Transcribed from "An Illustrated History of The Big Bend Country, embracing Lincoln, Douglas, Adams and Franklin counties, State of Washington",  published by Western Historical Publishing Co., 1904.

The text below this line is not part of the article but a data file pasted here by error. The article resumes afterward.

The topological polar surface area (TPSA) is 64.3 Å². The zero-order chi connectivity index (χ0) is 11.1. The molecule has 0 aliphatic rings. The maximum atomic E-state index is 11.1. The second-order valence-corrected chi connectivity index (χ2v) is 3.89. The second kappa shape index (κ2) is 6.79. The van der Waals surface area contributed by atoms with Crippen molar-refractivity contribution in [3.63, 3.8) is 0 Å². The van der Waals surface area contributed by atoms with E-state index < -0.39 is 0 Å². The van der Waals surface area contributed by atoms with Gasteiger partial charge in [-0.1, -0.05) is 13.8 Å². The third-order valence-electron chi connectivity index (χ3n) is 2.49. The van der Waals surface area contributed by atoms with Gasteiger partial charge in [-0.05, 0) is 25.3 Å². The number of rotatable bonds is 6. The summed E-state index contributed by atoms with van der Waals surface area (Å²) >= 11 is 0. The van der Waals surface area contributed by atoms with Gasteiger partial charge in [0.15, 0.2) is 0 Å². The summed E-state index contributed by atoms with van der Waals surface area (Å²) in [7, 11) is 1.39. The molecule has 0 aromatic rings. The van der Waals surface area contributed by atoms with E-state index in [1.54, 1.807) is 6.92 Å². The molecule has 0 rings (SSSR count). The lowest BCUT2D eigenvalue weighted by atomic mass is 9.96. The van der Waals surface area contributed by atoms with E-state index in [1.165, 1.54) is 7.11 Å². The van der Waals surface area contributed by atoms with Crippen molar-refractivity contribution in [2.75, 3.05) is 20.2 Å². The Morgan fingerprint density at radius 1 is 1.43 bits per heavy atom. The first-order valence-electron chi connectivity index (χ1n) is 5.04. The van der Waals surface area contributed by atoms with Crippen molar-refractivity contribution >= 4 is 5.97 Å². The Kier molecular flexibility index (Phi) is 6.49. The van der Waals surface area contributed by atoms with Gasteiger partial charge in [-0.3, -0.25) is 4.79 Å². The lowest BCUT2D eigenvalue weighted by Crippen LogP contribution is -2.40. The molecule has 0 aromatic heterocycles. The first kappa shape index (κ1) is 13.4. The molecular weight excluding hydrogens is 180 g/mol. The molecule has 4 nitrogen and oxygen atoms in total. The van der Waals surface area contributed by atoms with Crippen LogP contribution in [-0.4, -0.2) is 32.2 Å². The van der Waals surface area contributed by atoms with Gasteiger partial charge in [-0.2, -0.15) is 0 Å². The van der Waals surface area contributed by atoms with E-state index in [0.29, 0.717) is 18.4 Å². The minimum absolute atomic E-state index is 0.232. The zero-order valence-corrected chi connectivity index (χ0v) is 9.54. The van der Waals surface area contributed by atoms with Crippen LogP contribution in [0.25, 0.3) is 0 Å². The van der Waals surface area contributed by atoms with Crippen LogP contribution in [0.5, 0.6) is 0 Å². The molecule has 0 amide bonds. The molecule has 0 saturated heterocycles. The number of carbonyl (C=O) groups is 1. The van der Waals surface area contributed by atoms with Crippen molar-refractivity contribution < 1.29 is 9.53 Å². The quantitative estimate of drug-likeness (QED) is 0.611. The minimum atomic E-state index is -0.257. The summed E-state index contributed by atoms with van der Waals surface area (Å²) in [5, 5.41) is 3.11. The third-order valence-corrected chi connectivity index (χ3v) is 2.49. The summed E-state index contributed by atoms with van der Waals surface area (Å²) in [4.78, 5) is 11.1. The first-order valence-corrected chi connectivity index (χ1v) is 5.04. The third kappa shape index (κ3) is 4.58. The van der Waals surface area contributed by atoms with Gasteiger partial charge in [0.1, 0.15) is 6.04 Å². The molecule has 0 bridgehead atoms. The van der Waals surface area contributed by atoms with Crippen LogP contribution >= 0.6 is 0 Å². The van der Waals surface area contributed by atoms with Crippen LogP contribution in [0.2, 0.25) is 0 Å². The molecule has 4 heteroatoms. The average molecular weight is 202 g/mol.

JAMES F. POPPLE, better known as Uncle Jim Popple, resides about two miles northwest from Wilsoncreek.  He was born in Allegany county, New York, on June 13, 1836, in what he describes as one of the most "God forsaken spots on the map of New York."  His father, Billings Popple, was born in New Jersey, in 1810, the son of Billings Popple.  The mother of our subject was Sarah Ann (McCray) Popple.  She was born in New Jersey, in 1806, the daughter of Samuel McCray.  James was the second of five children, named as follows: George, who died at Almira sometime since; Lester, residing at Odessa; Alonzo, who died in Cairo, Illinois, in 1863, being a soldier in the Eighth Minnesota Volunteer Infantry; Susan A., who died at Odessa, Lincoln county, in 1891.  In speaking of his education, Mr. Popple says: "My education was strictly attended to.  I was started to school at five years of age and continued regularily for about three months of each year.  My task was to learn by heart a page of something in the front of the spelling book.  When I had that learned the term was out.  I never knew at that time what it was and do not yet.  However, I expect sometime to go back and hunt up the old speller and learn what it was." When fourteen, James was hired to a farmer living near by, for four bushels of wheat per month.  Two years later, his father died and he then began to assist his mother in the support of the family.  When seven or eight years of age, Mr. Popple distinctly remembers the first matches that were brought out.  Previous to that, it was a very common thing for the children to run to the neighbors to get fire.  At the time the first matches appeared, the first cook stoves were manufactured.  When twenty years of age, Mr. Popple came to Minnesota, his oldest brother having come three years previous.  Six months after he arrived his mother and the balance of the family came and they located at the mouth of the Platt river in Morrison county, one hundred miles north from St. Paul.  For eleven years, Mr. Popple was on the spring drives and actively engaged in the lumber woods in winter.  In speaking of that country, Mr. Popple remarks "There were two seasons only, one is the mosquito and the other the winter." However, he remained there until 1888 and then journeyed west with his horses and cattle to join his brother who was in the sheep business on Crab Creek.  The first winter was fine but the second winter the thermometer ranged forty degrees below zero and the stock had to be fed for one hundred and twenty days.  Mr. Popple paid as high as twenty-five dollars per ton for hay and hauled it seven miles to keep the stock from starving.  He took a ranch at the mouth of Sylvan lake and farmed it for two seasons then traded it for a band of seventy horses.  He put these on the range in the care of his brother, who attended them until his death, in 1894.  Since then, Mr. Popple has given his attention to them and now has some of the finest horses in the entire Big Bend country.  In addition to his home place, he leases two thousand acres south of Wilsoncreek which was devoted to pasture.  Mr. Popple is well and favorably known all over this country and has many friends.  He has never seen fit to discard the joys of the celibatarian for the uncertain seas of matrimony.